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Sunday, August 5, 2012

WatchWord Video Bible may hit pay-dirt: Super Bowl ad

I have known Jim Fitzgerald  (in picture right with gold shirt) and his wife Betty for over 25 years.  They are true missionaries and servants of the Word.  Jim and I served on many Cursillo and Anglican Fourth Day Teams together and were both in a Tuesday morning Reunion group in Sewickley.  I was in the group 1987-90 and Jim is still active in the group 

By Adam Wagner, Pittsburgh Tribune-Review  

Published: Thursday, August 2, 2012, 9:22 a.m.Updated: Friday, August 3, 2012 

In his final years of coaching professional football, Tony Dungy spent a significant amount of energy figuring out how to upgrade traditional playbooks from the page to interactive technology, such as iPads.
Now, Dungy could play a major part in helping a local company transition the Bible — which Dungy compares to a playbook for religion — into new technologies.
“In terms of getting young people interested, there’s so much that they get visually now,” Dungy said. “They get their information via Facebook, YouTube and Twitter — sitting down and reading a book is not what young people do.”
Dungy, who won Super Bowl XLI with the Indianapolis Colts, has agreed to be featured in the first Super Bowl commercial with a Christian theme — if an Ambridge-based company that uses modern media to proclaim the Bible should raise the money to make the spot.
WatchWord Video Bible was established by Jim Fitzgerald, 66, of Sewickley. Its product, developed over 18 years, is a version of the New Testament, portrayed by actors on location in the Middle East, that went on the market in 2008 and has sold more than a half million copies, he said. Originally on video, the enacted Bible also has been on DVD since 2010.
Fitzgerald has taken to the road to get funds to upgrade an app for his Bible; his long-term goal is to also fund the Super Bowl commercial.
On Saturday, Fitzgerald left from the Point to drive cross-country, visiting 21 cities, including Columbus, Dallas, Denver and Salt Lake City. He will conclude meetings with religious leaders and churches in San Francisco on Aug. 17.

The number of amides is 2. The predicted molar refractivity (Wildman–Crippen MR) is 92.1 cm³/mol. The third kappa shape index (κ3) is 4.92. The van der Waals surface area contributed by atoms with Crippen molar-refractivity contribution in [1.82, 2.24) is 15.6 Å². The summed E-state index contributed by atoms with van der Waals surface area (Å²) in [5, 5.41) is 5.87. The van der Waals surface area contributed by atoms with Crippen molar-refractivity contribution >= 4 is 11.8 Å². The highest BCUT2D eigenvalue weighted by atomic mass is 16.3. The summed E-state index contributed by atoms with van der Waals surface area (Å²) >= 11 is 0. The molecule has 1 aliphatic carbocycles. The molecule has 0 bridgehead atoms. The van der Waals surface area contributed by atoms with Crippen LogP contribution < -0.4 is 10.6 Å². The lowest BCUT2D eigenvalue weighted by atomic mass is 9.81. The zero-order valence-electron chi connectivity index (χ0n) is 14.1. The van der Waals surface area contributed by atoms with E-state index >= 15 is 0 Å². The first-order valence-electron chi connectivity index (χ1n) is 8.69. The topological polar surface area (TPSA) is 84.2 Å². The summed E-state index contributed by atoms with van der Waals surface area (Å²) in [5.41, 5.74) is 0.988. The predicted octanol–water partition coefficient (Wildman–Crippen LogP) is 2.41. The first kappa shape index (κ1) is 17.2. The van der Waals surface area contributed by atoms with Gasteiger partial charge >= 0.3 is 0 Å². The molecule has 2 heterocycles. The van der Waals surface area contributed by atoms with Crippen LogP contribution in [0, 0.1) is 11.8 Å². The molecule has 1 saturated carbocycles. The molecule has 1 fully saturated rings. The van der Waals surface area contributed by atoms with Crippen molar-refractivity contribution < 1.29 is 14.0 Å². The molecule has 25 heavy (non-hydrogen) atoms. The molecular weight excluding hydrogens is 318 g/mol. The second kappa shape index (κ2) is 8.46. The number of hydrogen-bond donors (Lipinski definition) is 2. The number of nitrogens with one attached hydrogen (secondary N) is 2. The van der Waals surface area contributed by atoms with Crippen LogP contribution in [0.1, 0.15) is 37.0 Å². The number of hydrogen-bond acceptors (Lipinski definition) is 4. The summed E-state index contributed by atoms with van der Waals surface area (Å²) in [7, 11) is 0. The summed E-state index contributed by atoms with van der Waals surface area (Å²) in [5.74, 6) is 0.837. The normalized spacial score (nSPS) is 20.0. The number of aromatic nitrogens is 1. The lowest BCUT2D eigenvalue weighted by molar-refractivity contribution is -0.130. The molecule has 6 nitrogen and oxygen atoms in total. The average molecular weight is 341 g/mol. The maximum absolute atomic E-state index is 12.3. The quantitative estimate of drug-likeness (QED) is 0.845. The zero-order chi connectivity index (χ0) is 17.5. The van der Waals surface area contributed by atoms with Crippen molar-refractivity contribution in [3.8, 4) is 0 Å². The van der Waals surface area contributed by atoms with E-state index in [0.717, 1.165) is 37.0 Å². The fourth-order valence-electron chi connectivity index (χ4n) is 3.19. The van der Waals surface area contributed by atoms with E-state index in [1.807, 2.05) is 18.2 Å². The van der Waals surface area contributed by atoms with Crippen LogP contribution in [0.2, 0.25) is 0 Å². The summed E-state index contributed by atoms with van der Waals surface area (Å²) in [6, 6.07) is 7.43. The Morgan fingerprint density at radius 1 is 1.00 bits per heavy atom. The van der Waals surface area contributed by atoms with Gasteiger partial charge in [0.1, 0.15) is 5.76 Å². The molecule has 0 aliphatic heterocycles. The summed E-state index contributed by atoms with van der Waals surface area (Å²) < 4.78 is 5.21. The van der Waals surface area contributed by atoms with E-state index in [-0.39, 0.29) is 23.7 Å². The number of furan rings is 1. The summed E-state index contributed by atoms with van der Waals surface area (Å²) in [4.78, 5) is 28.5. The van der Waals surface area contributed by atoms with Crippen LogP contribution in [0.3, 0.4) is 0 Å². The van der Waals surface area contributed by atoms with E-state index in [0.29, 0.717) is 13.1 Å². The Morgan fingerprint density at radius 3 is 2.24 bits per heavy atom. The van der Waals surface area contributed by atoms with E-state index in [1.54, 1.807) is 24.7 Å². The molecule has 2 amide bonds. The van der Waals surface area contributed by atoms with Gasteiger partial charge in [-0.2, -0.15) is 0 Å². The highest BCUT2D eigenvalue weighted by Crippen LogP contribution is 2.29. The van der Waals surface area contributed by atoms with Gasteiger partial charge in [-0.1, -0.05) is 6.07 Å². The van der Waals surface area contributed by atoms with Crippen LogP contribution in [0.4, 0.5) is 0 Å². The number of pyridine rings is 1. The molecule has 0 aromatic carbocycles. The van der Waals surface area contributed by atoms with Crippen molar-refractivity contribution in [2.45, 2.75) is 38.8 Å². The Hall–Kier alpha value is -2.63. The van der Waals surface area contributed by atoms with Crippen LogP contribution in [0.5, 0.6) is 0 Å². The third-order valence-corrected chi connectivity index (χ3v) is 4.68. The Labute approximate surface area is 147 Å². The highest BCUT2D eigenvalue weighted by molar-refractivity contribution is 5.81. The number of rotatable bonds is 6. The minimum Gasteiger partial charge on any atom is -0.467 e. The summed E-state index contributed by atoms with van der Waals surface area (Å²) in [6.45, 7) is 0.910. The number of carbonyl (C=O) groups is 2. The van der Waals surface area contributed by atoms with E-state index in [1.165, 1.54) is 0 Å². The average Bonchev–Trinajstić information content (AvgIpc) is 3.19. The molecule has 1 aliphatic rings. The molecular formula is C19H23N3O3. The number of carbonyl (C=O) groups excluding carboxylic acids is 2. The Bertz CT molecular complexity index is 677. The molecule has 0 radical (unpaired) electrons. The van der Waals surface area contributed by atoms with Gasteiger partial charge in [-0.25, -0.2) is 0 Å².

He is using a Kickstarter campaign to raise $200,000 before Aug. 19. Kickstarter is a website that helps people fund their ideas by accepting pledges.
Fitzgerald wants the upgraded app to allow his enacted Bible to be used across many platforms, such as Android, iPad and Kindle Fire, and a new version of it that could be downloaded to mobile devices.
He foresaw portability for the enacted Bible years ago.
“In 1994, when I saw the first four chapters, I said: ‘I think the best use of this would someday be handheld players,’ “ Fitzgerald said.
He said that since work on the project began in 1994, about $12 million to $13 million has been spent.. The existing app has been downloaded in 40 different countries since its release last year, and the videos have been translated into Arabic and Japanese.
Fitzgerald also dreams of WatchWord featured on the nation’s largest stage — the Super Bowl.
“The Super Bowl is one of the few places that you can speak to almost everybody at the same time. … Super Bowl ads stand out, and people pay attention to them,” Fitzgerald said.
Others with ties to the NFL support WatchWord, such as Justin Hartwig, a former Steelers offensive lineman who uses the app.
“What’s great about this is it’s in a really easy format where kids can understand the Bible or people who aren’t believes who may be intimidated by the Bible can understand it, and it’s more than just words on a page,” Hartwig said.

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